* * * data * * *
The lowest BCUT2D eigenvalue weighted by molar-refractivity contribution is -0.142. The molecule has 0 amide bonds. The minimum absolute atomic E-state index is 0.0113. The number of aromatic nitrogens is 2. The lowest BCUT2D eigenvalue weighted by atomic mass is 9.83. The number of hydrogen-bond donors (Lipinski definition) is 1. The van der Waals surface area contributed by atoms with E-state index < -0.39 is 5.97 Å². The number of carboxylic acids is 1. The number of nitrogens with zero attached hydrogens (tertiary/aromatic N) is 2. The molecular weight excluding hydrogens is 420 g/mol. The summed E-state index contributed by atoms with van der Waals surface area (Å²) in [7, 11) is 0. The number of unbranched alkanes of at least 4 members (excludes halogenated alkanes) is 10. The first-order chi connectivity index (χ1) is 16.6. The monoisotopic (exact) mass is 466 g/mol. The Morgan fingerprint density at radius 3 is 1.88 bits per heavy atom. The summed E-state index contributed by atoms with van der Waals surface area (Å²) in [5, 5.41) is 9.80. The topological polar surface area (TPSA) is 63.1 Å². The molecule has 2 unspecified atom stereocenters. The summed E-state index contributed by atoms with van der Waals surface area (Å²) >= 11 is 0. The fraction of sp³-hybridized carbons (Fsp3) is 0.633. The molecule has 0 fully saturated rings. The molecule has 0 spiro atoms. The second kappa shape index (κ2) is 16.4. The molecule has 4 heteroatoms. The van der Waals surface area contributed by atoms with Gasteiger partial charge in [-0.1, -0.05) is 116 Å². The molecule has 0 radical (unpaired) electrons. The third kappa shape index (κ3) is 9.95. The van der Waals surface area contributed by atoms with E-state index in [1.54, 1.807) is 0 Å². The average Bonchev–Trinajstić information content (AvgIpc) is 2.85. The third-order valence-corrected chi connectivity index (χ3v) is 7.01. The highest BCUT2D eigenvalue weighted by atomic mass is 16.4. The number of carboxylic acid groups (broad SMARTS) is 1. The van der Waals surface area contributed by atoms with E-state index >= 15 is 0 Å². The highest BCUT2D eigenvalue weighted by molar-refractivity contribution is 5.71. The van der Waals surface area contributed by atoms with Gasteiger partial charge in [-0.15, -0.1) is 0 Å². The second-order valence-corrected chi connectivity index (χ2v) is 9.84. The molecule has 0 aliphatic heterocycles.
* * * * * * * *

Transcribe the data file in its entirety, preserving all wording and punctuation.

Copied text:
The lowest BCUT2D eigenvalue weighted by molar-refractivity contribution is -0.142. The molecule has 0 amide bonds. The minimum absolute atomic E-state index is 0.0113. The number of aromatic nitrogens is 2. The lowest BCUT2D eigenvalue weighted by atomic mass is 9.83. The number of hydrogen-bond donors (Lipinski definition) is 1. The van der Waals surface area contributed by atoms with E-state index < -0.39 is 5.97 Å². The number of carboxylic acids is 1. The number of nitrogens with zero attached hydrogens (tertiary/aromatic N) is 2. The molecular weight excluding hydrogens is 420 g/mol. The summed E-state index contributed by atoms with van der Waals surface area (Å²) in [7, 11) is 0. The number of unbranched alkanes of at least 4 members (excludes halogenated alkanes) is 10. The first-order chi connectivity index (χ1) is 16.6. The monoisotopic (exact) mass is 466 g/mol. The Morgan fingerprint density at radius 3 is 1.88 bits per heavy atom. The summed E-state index contributed by atoms with van der Waals surface area (Å²) in [5, 5.41) is 9.80. The topological polar surface area (TPSA) is 63.1 Å². The molecule has 2 unspecified atom stereocenters. The summed E-state index contributed by atoms with van der Waals surface area (Å²) >= 11 is 0. The fraction of sp³-hybridized carbons (Fsp3) is 0.633. The molecule has 0 fully saturated rings. The molecule has 0 spiro atoms. The second kappa shape index (κ2) is 16.4. The molecule has 4 heteroatoms. The van der Waals surface area contributed by atoms with Gasteiger partial charge in [-0.1, -0.05) is 116 Å². The molecule has 0 radical (unpaired) electrons. The third kappa shape index (κ3) is 9.95. The van der Waals surface area contributed by atoms with E-state index in [1.54, 1.807) is 0 Å². The average Bonchev–Trinajstić information content (AvgIpc) is 2.85. The third-order valence-corrected chi connectivity index (χ3v) is 7.01. The highest BCUT2D eigenvalue weighted by atomic mass is 16.4. The number of carboxylic acid groups (broad SMARTS) is 1. The van der Waals surface area contributed by atoms with E-state index >= 15 is 0 Å². The highest BCUT2D eigenvalue weighted by molar-refractivity contribution is 5.71. The van der Waals surface area contributed by atoms with Gasteiger partial charge in [-0.15, -0.1) is 0 Å². The second-order valence-corrected chi connectivity index (χ2v) is 9.84. The molecule has 0 aliphatic heterocycles.